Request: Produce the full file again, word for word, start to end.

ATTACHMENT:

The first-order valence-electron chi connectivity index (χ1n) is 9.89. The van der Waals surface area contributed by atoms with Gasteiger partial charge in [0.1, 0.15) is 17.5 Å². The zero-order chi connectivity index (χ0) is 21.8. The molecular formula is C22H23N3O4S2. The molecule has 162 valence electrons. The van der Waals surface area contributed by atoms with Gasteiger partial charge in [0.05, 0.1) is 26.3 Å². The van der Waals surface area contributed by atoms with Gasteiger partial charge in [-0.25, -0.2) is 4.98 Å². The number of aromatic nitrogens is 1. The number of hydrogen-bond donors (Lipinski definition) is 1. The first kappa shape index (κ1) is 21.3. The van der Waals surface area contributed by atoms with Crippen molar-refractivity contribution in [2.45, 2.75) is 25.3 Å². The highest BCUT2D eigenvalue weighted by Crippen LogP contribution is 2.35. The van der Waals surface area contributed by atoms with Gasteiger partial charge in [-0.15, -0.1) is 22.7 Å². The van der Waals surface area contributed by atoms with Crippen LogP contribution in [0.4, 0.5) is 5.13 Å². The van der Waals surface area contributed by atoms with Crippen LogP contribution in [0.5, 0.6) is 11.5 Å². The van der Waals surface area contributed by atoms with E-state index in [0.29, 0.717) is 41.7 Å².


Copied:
The first-order valence-electron chi connectivity index (χ1n) is 9.89. The van der Waals surface area contributed by atoms with Gasteiger partial charge in [0.1, 0.15) is 17.5 Å². The zero-order chi connectivity index (χ0) is 21.8. The molecular formula is C22H23N3O4S2. The molecule has 162 valence electrons. The van der Waals surface area contributed by atoms with Gasteiger partial charge in [0.05, 0.1) is 26.3 Å². The van der Waals surface area contributed by atoms with Gasteiger partial charge in [-0.25, -0.2) is 4.98 Å². The number of aromatic nitrogens is 1. The number of hydrogen-bond donors (Lipinski definition) is 1. The first kappa shape index (κ1) is 21.3. The van der Waals surface area contributed by atoms with Crippen molar-refractivity contribution in [2.45, 2.75) is 25.3 Å². The highest BCUT2D eigenvalue weighted by Crippen LogP contribution is 2.35. The van der Waals surface area contributed by atoms with Gasteiger partial charge in [-0.15, -0.1) is 22.7 Å². The van der Waals surface area contributed by atoms with Crippen LogP contribution in [0.4, 0.5) is 5.13 Å². The van der Waals surface area contributed by atoms with Crippen LogP contribution in [0.5, 0.6) is 11.5 Å². The van der Waals surface area contributed by atoms with E-state index in [0.29, 0.717) is 41.7 Å².